Characteristics: Comice pears come in both red and green varieties. Comice red pears, however, are still relatively new, having been first found in the orchard in the 1970s). Both red and green Comice pears have skin that breaks very easily, and they are very sweet, creamy textured, and juicy. It's popular in holiday gift fruit baskets, so it has become known as the "Christmas pear." These pears aren't ideal for poaching because of their relatively delicate nature and juiciness, but they're great for baking and eating with cheese. Highly prized by the French, enjoy this pear with a good French Brie or another soft creamy fromage.
Popular cooking methods include poaching (in wine, syrup, fruit juice, water) and baking. Pears shine in baked goods like tarts, pies, and cakes, as well as in jams, preserves, and chutneys. And because they are related to apples, it's generally understood that if a recipe calls for apples, pears can be substituted. Spices like cinnamon, nutmeg, and ginger complement the fruit in both edible and drinkable recipes.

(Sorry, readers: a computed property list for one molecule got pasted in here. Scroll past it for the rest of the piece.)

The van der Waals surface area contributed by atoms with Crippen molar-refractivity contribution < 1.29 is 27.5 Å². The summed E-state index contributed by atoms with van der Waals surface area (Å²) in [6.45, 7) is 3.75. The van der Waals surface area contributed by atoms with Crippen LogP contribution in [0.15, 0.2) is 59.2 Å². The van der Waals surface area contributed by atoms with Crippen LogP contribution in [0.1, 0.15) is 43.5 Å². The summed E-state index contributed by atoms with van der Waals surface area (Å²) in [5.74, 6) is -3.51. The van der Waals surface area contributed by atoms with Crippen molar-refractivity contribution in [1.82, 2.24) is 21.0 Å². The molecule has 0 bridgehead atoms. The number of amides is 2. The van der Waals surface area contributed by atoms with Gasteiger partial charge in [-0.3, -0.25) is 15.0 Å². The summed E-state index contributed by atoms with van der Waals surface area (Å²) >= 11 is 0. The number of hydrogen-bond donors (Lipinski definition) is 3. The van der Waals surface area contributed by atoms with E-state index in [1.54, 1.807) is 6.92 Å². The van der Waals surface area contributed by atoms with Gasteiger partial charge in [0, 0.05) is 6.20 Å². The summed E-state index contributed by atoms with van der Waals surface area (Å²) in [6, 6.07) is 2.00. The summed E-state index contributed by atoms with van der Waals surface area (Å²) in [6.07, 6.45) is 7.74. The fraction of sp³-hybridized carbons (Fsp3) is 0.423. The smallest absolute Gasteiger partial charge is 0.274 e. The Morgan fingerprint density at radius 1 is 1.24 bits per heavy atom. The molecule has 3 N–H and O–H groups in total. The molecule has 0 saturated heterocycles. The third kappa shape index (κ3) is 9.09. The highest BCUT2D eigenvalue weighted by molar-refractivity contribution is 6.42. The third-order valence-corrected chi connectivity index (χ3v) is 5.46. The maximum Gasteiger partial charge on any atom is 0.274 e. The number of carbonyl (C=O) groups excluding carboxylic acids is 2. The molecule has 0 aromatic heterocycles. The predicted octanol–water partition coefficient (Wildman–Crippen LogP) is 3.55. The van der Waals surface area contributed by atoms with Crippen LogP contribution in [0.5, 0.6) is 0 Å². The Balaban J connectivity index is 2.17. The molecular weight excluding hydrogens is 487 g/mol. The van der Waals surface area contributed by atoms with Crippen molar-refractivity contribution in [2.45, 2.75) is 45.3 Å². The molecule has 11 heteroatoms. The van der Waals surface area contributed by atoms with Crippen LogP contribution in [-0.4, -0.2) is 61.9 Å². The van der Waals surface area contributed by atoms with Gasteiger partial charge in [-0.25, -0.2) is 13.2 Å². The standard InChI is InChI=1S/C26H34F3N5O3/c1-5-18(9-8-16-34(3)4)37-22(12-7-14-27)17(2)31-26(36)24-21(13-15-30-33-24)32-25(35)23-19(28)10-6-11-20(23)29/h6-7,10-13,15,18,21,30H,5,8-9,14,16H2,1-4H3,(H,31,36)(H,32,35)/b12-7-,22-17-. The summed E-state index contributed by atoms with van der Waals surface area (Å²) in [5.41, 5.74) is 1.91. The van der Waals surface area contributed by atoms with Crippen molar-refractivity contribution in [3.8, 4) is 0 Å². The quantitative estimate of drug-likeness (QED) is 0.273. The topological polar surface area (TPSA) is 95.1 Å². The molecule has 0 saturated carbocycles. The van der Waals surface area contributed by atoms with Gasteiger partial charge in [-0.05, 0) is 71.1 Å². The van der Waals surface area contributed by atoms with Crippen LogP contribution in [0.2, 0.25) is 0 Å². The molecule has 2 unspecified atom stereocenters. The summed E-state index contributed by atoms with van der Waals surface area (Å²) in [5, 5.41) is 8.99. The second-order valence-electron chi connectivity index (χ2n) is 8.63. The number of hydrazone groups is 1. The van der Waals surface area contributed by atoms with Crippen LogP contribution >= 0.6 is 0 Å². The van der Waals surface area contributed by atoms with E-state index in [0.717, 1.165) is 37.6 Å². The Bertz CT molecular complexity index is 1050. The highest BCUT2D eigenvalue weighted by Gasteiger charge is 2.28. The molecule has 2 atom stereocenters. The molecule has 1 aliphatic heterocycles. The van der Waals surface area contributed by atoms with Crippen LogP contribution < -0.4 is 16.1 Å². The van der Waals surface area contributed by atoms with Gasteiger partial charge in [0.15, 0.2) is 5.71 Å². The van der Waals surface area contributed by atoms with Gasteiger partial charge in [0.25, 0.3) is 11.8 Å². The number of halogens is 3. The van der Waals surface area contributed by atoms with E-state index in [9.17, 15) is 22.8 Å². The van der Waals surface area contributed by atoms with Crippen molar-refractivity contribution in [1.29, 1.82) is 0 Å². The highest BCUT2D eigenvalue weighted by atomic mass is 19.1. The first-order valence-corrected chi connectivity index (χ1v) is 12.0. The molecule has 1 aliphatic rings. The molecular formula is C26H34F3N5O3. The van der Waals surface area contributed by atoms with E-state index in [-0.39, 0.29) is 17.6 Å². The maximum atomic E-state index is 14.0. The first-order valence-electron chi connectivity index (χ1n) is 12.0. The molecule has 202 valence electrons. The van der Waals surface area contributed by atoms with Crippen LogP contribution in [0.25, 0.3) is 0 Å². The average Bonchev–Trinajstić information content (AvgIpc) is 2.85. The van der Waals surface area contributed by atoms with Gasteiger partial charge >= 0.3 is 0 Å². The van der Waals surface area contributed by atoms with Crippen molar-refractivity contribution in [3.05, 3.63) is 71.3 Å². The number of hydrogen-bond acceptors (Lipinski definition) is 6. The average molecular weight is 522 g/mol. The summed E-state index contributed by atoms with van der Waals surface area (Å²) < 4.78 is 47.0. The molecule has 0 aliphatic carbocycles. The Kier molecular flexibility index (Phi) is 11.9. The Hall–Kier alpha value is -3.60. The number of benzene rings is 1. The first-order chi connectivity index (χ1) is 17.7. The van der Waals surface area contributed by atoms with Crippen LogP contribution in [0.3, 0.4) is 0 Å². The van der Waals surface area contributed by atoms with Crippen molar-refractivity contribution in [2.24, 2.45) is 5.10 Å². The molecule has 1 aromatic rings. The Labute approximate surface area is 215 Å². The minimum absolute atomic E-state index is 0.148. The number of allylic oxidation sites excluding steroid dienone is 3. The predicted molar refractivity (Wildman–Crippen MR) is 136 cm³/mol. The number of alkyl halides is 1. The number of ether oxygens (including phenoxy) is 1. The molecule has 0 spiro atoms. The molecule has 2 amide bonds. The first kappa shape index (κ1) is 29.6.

1. Look for Pears that are Firm and Bruise-Free
Choose pears that are firm to the touch and don't have bruises or cuts. Some pears are wrapped in paper, which protects the pears and helps keep them unblemished.
2. Store Your Pears in Brown Bags
Pears will ripen off the tree. To ripen them at home, put hard fruit in a punctured paper bag and keep it at room temperature until the fruit is aromatic and gives slightly when pressed with your thumb. But beware: Pears ripen very quickly. Overripe pears are pulpy and the flesh will be mealy.
3. Peel Before Cooking
Peel pears before cooking them, as their skin grows tough when heated.
4. Use Lemon to Prevent Sliced Pears from Browning
Prevent premature browning by dipping cut pears in acidulated water (water mixed with a little lemon juice or vinegar). This works on European pears such as the Bartlett and Comice but not on Asian pears.
5. Grow Your Own Pears
While many of the pears presented in this guide can be found in your local supermarket, gourmet shop, or farmers' market, you can also order harder-to-locate varieties from online companies such as Harry & David. For the ambitious, however, you can try growing your own pear tree right in your backyard. Visit your local garden nursery or try an online nursery that specializes in fruit trees, such as Adams County Nursery.
Savory Pear Dishes
Perfect Pear Desserts